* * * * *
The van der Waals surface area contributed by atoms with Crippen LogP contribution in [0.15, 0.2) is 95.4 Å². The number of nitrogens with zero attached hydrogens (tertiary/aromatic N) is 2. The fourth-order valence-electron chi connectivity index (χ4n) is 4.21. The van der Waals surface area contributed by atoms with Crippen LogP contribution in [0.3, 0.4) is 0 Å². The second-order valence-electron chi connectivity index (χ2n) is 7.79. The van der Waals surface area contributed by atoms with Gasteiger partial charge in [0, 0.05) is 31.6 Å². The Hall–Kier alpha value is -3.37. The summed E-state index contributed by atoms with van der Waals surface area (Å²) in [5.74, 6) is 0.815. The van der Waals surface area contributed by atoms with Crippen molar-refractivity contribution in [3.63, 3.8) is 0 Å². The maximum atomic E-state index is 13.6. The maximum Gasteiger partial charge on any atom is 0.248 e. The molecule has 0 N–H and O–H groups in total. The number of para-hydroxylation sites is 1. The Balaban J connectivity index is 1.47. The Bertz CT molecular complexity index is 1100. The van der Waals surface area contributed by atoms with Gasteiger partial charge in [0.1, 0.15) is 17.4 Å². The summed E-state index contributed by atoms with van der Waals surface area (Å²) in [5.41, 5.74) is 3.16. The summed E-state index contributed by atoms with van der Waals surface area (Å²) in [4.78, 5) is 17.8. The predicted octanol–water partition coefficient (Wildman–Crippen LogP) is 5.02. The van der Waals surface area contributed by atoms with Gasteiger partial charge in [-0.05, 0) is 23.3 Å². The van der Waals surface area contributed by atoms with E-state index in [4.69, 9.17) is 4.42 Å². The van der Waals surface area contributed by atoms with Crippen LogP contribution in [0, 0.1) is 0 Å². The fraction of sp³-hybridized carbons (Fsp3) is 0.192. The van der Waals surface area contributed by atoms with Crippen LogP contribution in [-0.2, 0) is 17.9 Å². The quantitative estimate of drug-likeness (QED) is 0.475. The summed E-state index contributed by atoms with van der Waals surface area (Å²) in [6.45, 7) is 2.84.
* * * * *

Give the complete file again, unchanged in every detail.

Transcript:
The van der Waals surface area contributed by atoms with Crippen LogP contribution in [0.15, 0.2) is 95.4 Å². The number of nitrogens with zero attached hydrogens (tertiary/aromatic N) is 2. The fourth-order valence-electron chi connectivity index (χ4n) is 4.21. The van der Waals surface area contributed by atoms with Crippen LogP contribution in [0.3, 0.4) is 0 Å². The second-order valence-electron chi connectivity index (χ2n) is 7.79. The van der Waals surface area contributed by atoms with Gasteiger partial charge in [0, 0.05) is 31.6 Å². The Hall–Kier alpha value is -3.37. The summed E-state index contributed by atoms with van der Waals surface area (Å²) in [5.74, 6) is 0.815. The van der Waals surface area contributed by atoms with Crippen molar-refractivity contribution in [3.63, 3.8) is 0 Å². The maximum atomic E-state index is 13.6. The maximum Gasteiger partial charge on any atom is 0.248 e. The molecule has 0 N–H and O–H groups in total. The number of para-hydroxylation sites is 1. The Balaban J connectivity index is 1.47. The Bertz CT molecular complexity index is 1100. The van der Waals surface area contributed by atoms with Gasteiger partial charge in [0.1, 0.15) is 17.4 Å². The summed E-state index contributed by atoms with van der Waals surface area (Å²) in [5.41, 5.74) is 3.16. The summed E-state index contributed by atoms with van der Waals surface area (Å²) in [4.78, 5) is 17.8. The predicted octanol–water partition coefficient (Wildman–Crippen LogP) is 5.02. The van der Waals surface area contributed by atoms with Gasteiger partial charge in [-0.05, 0) is 23.3 Å². The van der Waals surface area contributed by atoms with E-state index in [4.69, 9.17) is 4.42 Å². The van der Waals surface area contributed by atoms with Crippen LogP contribution in [0, 0.1) is 0 Å². The fraction of sp³-hybridized carbons (Fsp3) is 0.192. The van der Waals surface area contributed by atoms with Crippen LogP contribution in [-0.2, 0) is 17.9 Å². The quantitative estimate of drug-likeness (QED) is 0.475. The summed E-state index contributed by atoms with van der Waals surface area (Å²) in [6.45, 7) is 2.84.